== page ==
Robbed of his birthright, Arthur comes up the hard way in the back alleys of the city. But once he pulls the sword from the stone, he is forced to acknowledge his true legacy - whether he likes it or not.
When a mercenary warrior (Matt Damon) is imprisoned within the Great Wall, he discovers the mystery behind one of the greatest wonders of the world. As wave after wave of marauding beasts besiege the massive structure, his quest for fortune turns into a journey toward heroism as he joins a huge army of elite warriors to confront the unimaginable and seemingly unstoppable force.Written by
For his role as an archer, Matt Damon was trained in Hungary by Lajos Kassai, a world-champion archer. See more »
The "drone" Tao Tei's eye placement does not conduce to its position in the horde. As a protector and hunter for the queen, it would need the predator's forward facing eyes, rather than side eye placement, to allow for binocular or stereoscopic vision. This would allow the monster to see and judge depth especially during the great-height wall battles against the Nameless Order. Predators need this depth perception to track and pursue prey. Its current design suggests that IT could be the prey. See more »
I fought for Harold against the Danes. I saved a Duke's life. I fought for him until he died. Fought for Spain against the Franks. Fought for the Franks against the Boulogne. I fought for the Pope. Many flags.
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The Universal logo appears quicker than usual, and after appearing it zooms into China, going all the way to a section of the Great Wall and through a crack in the section. During the zoom the Legendary Pictures logo appears (in reverse). See more »
This film will be released in the Mandarin language separately in English-speaking countries --- that is, at least Australia. Both English and Mandarin versions have been classified. See more »
The famous Great Wall was built to keep out the evil hordes: people with a lot of problems, drug dealers, murderers rapists, and (I assume) some good people. Wait a minute, wrong wall.
Regardless, The Great Wall embraces a new direction currently seen in filmmaking. Many movies, like Transformers 4, have featured Chinese locations prominently with the hope of getting into Chinese theaters. The rules to get into Chinese theaters are long and complex and the rules as to how much money an American studio can make from those theaters is even more complex. So, US-Chinese co- productions like The Great Wall could become the rule rather than the exception.
Consequently, the story behind how a movie like The Great Wall gets produced, is way more interesting than the movie itself. The Great Wall is movie where things happen not out of natural plot development or character motivations, things happen because the script says they happen.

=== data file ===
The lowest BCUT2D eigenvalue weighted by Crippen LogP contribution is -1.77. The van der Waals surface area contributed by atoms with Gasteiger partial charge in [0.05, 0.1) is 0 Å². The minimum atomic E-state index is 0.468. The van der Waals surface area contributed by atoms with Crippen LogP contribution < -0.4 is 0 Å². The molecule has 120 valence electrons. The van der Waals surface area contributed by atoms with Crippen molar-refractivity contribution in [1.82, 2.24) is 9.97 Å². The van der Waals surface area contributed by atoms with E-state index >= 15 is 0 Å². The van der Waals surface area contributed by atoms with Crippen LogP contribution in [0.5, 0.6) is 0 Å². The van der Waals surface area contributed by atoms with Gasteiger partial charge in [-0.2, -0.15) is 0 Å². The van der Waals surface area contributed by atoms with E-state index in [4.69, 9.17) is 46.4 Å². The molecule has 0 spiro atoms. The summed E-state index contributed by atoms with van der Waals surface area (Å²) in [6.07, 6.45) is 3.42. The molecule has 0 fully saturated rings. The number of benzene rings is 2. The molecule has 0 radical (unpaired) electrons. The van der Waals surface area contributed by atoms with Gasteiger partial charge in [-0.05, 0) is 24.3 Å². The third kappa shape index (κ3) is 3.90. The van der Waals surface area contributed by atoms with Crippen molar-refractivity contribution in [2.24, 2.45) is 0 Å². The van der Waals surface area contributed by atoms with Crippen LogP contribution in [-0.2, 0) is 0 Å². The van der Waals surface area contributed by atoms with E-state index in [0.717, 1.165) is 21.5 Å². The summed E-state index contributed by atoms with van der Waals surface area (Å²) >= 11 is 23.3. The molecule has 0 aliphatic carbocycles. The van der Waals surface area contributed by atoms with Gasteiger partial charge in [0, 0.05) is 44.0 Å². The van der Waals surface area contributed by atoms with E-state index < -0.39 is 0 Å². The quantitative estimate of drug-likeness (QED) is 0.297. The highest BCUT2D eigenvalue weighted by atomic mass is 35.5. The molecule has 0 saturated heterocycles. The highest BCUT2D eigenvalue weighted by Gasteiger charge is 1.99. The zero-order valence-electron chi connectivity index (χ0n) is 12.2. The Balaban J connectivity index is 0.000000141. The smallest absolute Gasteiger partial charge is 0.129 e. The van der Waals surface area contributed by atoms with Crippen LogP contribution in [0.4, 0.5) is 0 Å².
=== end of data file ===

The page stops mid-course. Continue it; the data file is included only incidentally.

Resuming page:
The best example of this lack of plot development is the revelation that the creatures made it to the other side of the wall. How they accomplish this daunting feat is neither explained nor shown to the audience. Suddenly, a guard tells Matt Damon that it's happened and that's that. Perhaps the creatures paid a toll?
Speaking of which, the creatures and main villain of this movie are simply put ugly green poorly rendered computer dogs. Not creepy ugly like the Predator or Alien. Just ugly ugly. Additionally, they express no motivation or intelligence for their machinations beyond the need to get food for their queen. That's the limit of their complexity, this from the main antagonists throughout the movie.
I guess I could go into Willem Dafoe's role in the movie, but then I'd quickly be doing more work on his character than the script did. Further, Matt Damon's character has a friend (played by Pedro Pascal) that travels with him throughout the story whose contribution is nearly non-existent.
In fact, one could streamline this script and tell the same story with just Matt Damon's character and a selection of random guards. One could argue that all the extra story lines and characters are red herrings. However, that would imply that these elements at one time seem important. They never do. The movie is nothing more than generic throwaway monsters versus shallow throwaway heroes.
Sadly enough, some good ideas are here. For instance, to signal how they'll attack the creatures the soldier use drumbeats to unify their action quickly. This is not only a nifty military technique, but, more importantly, provides a good driving bass to the action and, unfortunately, is criminally underused here. The use of color on the Chinese soldiers is frequently beautiful. However, the way they attack the amassing hordes from the wall swiftly ranges from very cool to very stupid.
Presumably, they could create a decent video game from this movie, which brings us full circle to the techniques movie makers embrace to make money.
I watched trailers for this movie and although I didn't expect great art, I did think it could be dumb fun. Well, I was half right.
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